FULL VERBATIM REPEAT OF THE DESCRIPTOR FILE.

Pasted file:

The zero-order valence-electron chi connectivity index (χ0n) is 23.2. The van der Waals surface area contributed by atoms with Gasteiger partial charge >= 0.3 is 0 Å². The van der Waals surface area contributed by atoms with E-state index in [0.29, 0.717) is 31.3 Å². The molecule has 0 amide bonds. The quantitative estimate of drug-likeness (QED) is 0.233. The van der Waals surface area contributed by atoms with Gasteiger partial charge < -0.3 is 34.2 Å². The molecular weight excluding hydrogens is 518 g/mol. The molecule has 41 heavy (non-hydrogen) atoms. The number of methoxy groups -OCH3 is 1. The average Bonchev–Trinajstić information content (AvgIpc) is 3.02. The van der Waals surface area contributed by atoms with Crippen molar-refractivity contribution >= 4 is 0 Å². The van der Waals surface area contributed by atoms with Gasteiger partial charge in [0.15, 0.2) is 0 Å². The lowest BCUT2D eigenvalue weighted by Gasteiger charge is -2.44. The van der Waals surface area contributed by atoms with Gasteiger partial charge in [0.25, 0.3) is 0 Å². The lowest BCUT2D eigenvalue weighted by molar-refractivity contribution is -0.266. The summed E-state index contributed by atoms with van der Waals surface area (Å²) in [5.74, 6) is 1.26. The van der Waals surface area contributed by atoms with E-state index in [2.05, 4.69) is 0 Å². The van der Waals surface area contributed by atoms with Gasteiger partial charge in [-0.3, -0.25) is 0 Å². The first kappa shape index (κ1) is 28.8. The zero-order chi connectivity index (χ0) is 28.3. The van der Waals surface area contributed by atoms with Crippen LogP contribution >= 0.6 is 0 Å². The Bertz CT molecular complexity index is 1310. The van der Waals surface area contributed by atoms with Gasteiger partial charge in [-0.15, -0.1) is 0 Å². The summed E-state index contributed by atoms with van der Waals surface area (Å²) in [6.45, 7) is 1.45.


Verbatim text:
The zero-order valence-electron chi connectivity index (χ0n) is 23.2. The van der Waals surface area contributed by atoms with Gasteiger partial charge >= 0.3 is 0 Å². The van der Waals surface area contributed by atoms with E-state index in [0.29, 0.717) is 31.3 Å². The molecule has 0 amide bonds. The quantitative estimate of drug-likeness (QED) is 0.233. The van der Waals surface area contributed by atoms with Gasteiger partial charge < -0.3 is 34.2 Å². The molecular weight excluding hydrogens is 518 g/mol. The molecule has 41 heavy (non-hydrogen) atoms. The number of methoxy groups -OCH3 is 1. The average Bonchev–Trinajstić information content (AvgIpc) is 3.02. The van der Waals surface area contributed by atoms with Crippen molar-refractivity contribution >= 4 is 0 Å². The van der Waals surface area contributed by atoms with Gasteiger partial charge in [0.15, 0.2) is 0 Å². The lowest BCUT2D eigenvalue weighted by Gasteiger charge is -2.44. The van der Waals surface area contributed by atoms with Gasteiger partial charge in [0.25, 0.3) is 0 Å². The lowest BCUT2D eigenvalue weighted by molar-refractivity contribution is -0.266. The summed E-state index contributed by atoms with van der Waals surface area (Å²) in [5.74, 6) is 1.26. The van der Waals surface area contributed by atoms with E-state index in [2.05, 4.69) is 0 Å². The van der Waals surface area contributed by atoms with Gasteiger partial charge in [-0.3, -0.25) is 0 Å². The first kappa shape index (κ1) is 28.8. The zero-order chi connectivity index (χ0) is 28.3. The van der Waals surface area contributed by atoms with Crippen LogP contribution >= 0.6 is 0 Å². The Bertz CT molecular complexity index is 1310. The van der Waals surface area contributed by atoms with Gasteiger partial charge in [-0.15, -0.1) is 0 Å². The summed E-state index contributed by atoms with van der Waals surface area (Å²) in [6.45, 7) is 1.45.